Reply: Not so – and the leadership today is especially keen on tackling divided Britain

  15. Chuck Unsworth
    Posted September 1, 2008 at 10:20 pm | Permalink

    It's disturbing that Darling only now says that he thinks it imperative that politicians should be forthright and straightforward. What on earth has he been doing for his entire political career? Lying and dissimulating, it appears.

    The past decade's constant attention to presentation rather than content has undoubtedly been the worst aspect of the Nu Lab regime. It has brought about a total cynicism in the minds of the electorate. That is the legacy of New Labour – an enslaved, impoverished, dejected, cynical and disbelieving nation.

    What is needed now is realism, confidence, honour, competence and decency. New Labour has demonstrated at length that it simply cannot offer any of these. Time for it to be ejected from office, never to return.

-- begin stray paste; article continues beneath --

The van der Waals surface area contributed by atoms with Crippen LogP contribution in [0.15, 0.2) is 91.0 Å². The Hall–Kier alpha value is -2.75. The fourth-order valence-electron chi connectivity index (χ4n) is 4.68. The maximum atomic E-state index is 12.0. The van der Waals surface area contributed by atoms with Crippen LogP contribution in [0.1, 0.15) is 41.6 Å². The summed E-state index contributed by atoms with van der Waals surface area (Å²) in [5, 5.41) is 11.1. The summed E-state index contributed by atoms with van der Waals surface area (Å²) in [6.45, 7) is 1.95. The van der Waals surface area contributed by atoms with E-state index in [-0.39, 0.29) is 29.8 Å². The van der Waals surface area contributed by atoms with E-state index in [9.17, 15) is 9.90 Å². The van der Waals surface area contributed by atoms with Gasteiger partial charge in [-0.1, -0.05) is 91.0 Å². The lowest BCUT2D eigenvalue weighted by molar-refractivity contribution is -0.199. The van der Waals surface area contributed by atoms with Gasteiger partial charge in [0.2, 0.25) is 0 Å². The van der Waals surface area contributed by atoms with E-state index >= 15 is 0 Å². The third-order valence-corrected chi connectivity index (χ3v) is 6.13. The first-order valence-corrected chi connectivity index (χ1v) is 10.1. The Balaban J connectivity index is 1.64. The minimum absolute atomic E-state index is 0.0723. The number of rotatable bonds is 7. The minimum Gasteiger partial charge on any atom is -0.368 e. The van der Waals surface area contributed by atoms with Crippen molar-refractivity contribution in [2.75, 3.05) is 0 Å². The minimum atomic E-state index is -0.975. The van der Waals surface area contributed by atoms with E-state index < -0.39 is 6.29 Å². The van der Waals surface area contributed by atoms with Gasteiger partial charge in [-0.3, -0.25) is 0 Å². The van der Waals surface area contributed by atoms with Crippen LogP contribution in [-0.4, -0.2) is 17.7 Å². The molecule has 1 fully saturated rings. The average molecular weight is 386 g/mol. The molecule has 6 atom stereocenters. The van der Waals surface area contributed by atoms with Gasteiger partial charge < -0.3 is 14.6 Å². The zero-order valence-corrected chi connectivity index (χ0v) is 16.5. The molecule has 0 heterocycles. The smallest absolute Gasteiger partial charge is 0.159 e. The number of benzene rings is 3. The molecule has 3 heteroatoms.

16. Socrates
    Posted September 2, 2008 at 12:48 am | Permalink

    I wonder if Darling's words weren't quite as inept as they have been portrayed.

    1. One of the biggest threats to the economy is militant union action driving up wages. The TUC conference is near. Whilst the brothers (and sisters) themselves are unlikely to pay any heed whatsoever to common sense, it's just possible that their members may well see reason and be reluctant to follow lemming-like action making the chances of them losing their jobs more likely.

    2. If, by some fluke, the economy drags itself out of this imprudent mess in time for the next election – Darling will no doubt claim that of course it was Labour's virtuoso management that saved us from a new Great Depression!

    On the other hand he might be getting his retalliation, for being sacked, in first by effectively quoting the renowned philosopher Stan Laurel – "This is another fine mess you have got me into".